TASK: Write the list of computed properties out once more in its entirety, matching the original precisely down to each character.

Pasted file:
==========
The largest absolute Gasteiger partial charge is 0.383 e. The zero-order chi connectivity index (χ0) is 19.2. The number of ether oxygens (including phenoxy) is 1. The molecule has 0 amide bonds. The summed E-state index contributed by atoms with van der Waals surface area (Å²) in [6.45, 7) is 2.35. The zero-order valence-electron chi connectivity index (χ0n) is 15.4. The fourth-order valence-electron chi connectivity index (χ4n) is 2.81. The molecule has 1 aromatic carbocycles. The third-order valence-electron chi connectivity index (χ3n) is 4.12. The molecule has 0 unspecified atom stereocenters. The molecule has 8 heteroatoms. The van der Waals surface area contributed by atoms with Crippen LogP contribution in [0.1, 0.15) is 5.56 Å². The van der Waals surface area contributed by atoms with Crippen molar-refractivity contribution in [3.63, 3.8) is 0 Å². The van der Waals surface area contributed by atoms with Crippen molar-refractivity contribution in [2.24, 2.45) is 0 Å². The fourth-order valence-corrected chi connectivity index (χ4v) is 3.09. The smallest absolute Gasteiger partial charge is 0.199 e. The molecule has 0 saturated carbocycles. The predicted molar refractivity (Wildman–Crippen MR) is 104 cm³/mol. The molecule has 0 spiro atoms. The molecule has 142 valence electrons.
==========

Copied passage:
The largest absolute Gasteiger partial charge is 0.383 e. The zero-order chi connectivity index (χ0) is 19.2. The number of ether oxygens (including phenoxy) is 1. The molecule has 0 amide bonds. The summed E-state index contributed by atoms with van der Waals surface area (Å²) in [6.45, 7) is 2.35. The zero-order valence-electron chi connectivity index (χ0n) is 15.4. The fourth-order valence-electron chi connectivity index (χ4n) is 2.81. The molecule has 1 aromatic carbocycles. The third-order valence-electron chi connectivity index (χ3n) is 4.12. The molecule has 0 unspecified atom stereocenters. The molecule has 8 heteroatoms. The van der Waals surface area contributed by atoms with Crippen LogP contribution in [0.1, 0.15) is 5.56 Å². The van der Waals surface area contributed by atoms with Crippen molar-refractivity contribution in [3.63, 3.8) is 0 Å². The van der Waals surface area contributed by atoms with Crippen molar-refractivity contribution in [2.24, 2.45) is 0 Å². The fourth-order valence-corrected chi connectivity index (χ4v) is 3.09. The smallest absolute Gasteiger partial charge is 0.199 e. The molecule has 0 saturated carbocycles. The predicted molar refractivity (Wildman–Crippen MR) is 104 cm³/mol. The molecule has 0 spiro atoms. The molecule has 142 valence electrons.